Different requirement for Wnt/β-Catenin signaling in limb regeneration of larval and adult Xenopus

Hitoshi Yokoyama, Tamae Maruoka, Haruki Ochi, Akio Aruga, Shiro Ohgo, Hajime Ogino, Koji Tamura

    Research output: Contribution to journalArticlepeer-review

    31 Citations (Scopus)

    Abstract

    Background: In limb regeneration of amphibians, the early steps leading to blastema formation are critical for the success of regeneration, and the initiation of regeneration in an adult limb requires the presence of nerves. Xenopus laevis tadpoles can completely regenerate an amputated limb at the early limb bud stage, and the metamorphosed young adult also regenerates a limb by a nerve-dependent process that results in a spike-like structure. Blockage of Wnt/β-catenin signaling inhibits the initiation of tadpole limb regeneration, but it remains unclear whether limb regeneration in young adults also requires Wnt/β-catenin signaling. Methodology/Principal Findings: We expressed heat-shock-inducible (hs) Dkk1, a Wnt antagonist, in transgenic Xenopus to block Wnt/β-catenin signaling during forelimb regeneration in young adults. hsDkk1 did not inhibit limb regeneration in any of the young adult frogs, though it suppressed Wnt-dependent expression of genes (fgf-8 and cyclin D1). When nerve supply to the limbs was partially removed, however, hsDkk1 expression blocked limb regeneration in young adult frogs. Conversely, activation of Wnt/β-catenin signaling by a GSK-3 inhibitor rescued failure of limb-spike regeneration in young adult frogs after total removal of nerve supply. Conclusions/Significance: In contrast to its essential role in tadpole limb regeneration, our results suggest that Wnt/β-catenin signaling is not absolutely essential for limb regeneration in young adults. The different requirement for Wnt/β-catenin signaling in tadpoles and young adults appears to be due to the projection of nerve axons into the limb field. Our observations suggest that nerve-derived signals and Wnt/β-catenin signaling have redundant roles in the initiation of limb regeneration. Our results demonstrate for the first time the different mechanisms of limb regeneration initiation in limb buds (tadpoles) and developed limbs (young adults) with reference to nerve-derived signals and Wnt/β-catenin signaling.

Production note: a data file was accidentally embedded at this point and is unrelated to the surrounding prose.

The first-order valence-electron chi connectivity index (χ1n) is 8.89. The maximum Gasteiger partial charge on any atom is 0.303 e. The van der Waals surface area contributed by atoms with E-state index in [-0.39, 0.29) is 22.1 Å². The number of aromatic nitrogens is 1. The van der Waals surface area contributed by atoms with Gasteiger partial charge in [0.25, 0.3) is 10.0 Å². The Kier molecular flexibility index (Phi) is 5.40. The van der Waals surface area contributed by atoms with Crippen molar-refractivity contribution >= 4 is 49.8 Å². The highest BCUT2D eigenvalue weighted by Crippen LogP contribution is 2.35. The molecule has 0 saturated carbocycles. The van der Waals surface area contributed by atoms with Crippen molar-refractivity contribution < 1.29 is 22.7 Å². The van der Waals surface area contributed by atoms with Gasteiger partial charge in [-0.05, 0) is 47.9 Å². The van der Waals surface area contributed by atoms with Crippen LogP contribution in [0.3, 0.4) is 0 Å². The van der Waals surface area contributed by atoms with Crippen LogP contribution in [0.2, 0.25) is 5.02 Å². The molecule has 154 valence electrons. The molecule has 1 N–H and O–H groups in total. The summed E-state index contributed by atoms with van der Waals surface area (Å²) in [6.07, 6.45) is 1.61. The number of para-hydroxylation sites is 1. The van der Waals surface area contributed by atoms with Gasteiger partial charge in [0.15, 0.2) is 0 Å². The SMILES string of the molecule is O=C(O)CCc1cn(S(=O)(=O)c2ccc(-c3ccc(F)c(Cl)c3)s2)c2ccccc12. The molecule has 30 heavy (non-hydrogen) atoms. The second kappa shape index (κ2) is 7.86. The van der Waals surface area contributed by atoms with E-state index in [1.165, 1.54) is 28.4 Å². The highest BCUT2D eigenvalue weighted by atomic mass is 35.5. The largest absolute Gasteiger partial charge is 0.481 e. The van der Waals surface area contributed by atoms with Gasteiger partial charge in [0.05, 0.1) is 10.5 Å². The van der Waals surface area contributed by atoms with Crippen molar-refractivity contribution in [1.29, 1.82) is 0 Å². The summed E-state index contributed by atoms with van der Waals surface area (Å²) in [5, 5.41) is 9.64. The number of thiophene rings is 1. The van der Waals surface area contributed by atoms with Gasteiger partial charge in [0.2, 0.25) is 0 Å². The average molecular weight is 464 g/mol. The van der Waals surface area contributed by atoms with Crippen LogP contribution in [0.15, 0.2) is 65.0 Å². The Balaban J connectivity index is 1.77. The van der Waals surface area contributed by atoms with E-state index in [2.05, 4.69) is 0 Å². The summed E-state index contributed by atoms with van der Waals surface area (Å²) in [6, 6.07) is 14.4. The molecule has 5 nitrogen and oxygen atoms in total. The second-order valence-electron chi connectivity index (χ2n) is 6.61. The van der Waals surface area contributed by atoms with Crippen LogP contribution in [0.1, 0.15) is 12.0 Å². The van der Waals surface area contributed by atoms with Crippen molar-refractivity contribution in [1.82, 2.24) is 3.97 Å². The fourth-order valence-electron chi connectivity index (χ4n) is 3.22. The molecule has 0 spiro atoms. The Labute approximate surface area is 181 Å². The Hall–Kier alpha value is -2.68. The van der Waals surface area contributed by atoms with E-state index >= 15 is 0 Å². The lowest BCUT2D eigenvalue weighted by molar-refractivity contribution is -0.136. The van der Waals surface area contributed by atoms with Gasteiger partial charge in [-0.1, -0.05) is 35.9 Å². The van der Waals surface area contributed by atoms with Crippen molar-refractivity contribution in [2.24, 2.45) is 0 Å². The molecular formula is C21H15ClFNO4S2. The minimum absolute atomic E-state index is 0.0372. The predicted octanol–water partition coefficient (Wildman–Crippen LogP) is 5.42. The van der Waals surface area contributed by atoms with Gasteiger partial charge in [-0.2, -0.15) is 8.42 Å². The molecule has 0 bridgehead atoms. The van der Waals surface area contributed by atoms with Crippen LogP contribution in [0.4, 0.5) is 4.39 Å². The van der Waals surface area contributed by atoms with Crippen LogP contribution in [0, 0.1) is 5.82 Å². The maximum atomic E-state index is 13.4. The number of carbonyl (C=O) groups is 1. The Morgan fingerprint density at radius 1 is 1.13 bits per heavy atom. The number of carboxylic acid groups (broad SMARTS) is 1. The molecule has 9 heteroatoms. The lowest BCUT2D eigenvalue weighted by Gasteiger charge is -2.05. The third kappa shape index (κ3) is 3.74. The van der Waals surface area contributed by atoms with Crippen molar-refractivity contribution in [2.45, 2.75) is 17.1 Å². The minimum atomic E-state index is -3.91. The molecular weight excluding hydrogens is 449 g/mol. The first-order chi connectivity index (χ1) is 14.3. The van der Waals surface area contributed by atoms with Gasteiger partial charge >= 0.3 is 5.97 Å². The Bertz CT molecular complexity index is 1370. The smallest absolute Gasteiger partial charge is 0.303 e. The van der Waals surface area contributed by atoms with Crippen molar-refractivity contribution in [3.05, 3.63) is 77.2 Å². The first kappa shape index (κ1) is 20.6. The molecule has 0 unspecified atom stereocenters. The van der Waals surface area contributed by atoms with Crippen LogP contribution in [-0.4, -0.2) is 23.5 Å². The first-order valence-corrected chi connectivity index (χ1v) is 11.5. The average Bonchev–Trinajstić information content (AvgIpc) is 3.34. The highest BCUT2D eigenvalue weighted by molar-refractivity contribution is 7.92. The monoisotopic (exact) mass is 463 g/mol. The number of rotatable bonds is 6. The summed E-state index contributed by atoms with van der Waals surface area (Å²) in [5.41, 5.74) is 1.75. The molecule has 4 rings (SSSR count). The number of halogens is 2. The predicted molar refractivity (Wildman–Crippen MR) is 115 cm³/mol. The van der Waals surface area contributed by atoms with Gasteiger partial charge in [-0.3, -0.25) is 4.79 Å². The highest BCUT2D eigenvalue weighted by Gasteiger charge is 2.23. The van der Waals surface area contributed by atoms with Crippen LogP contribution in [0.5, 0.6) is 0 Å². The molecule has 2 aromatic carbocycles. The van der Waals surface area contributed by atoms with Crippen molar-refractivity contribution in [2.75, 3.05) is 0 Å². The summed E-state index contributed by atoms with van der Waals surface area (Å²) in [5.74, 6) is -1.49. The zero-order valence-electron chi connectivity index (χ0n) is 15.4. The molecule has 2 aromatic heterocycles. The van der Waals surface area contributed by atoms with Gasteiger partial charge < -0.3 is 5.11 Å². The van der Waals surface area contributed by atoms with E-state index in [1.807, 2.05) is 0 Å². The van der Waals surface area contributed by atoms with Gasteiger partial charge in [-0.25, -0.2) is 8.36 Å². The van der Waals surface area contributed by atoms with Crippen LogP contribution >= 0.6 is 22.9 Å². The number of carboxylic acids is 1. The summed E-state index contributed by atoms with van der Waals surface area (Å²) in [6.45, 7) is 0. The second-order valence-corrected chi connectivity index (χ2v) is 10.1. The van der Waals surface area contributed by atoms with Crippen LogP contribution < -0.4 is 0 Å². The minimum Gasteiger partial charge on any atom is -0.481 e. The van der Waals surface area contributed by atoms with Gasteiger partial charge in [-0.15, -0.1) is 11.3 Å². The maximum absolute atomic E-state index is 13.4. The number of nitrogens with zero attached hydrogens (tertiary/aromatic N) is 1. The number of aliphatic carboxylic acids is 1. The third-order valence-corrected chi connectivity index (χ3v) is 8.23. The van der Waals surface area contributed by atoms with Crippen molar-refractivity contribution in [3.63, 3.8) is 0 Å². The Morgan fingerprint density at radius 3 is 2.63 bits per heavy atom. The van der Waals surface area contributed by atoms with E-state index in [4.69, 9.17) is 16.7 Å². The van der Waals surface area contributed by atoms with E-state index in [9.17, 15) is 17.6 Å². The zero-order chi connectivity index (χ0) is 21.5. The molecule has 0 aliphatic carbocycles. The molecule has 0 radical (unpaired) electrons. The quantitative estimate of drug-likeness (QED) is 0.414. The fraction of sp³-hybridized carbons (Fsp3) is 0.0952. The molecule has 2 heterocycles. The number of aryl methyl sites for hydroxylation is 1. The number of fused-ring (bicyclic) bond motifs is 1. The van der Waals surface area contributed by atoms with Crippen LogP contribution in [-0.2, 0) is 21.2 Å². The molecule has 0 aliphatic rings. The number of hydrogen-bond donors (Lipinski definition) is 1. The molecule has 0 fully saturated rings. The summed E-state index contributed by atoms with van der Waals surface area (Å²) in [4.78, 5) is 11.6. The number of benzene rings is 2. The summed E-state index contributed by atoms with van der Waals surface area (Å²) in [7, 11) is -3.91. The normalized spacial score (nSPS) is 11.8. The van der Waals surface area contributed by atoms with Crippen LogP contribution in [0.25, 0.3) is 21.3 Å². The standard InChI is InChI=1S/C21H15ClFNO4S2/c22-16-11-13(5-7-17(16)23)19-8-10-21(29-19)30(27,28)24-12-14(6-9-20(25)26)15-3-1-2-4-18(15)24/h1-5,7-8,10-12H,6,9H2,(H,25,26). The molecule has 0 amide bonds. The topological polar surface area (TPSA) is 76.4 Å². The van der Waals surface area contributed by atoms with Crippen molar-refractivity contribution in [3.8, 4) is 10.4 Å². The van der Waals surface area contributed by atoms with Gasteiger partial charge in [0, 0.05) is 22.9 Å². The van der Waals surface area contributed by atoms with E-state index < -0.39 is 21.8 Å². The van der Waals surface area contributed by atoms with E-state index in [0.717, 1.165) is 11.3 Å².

Original languageEnglish
    Article numbere21721
    JournalPloS one
    Volume6
    Issue number7
    DOIs
    Publication statusPublished - 2011

    ASJC Scopus subject areas

    • Biochemistry, Genetics and Molecular Biology(all)
    • Agricultural and Biological Sciences(all)
    • General

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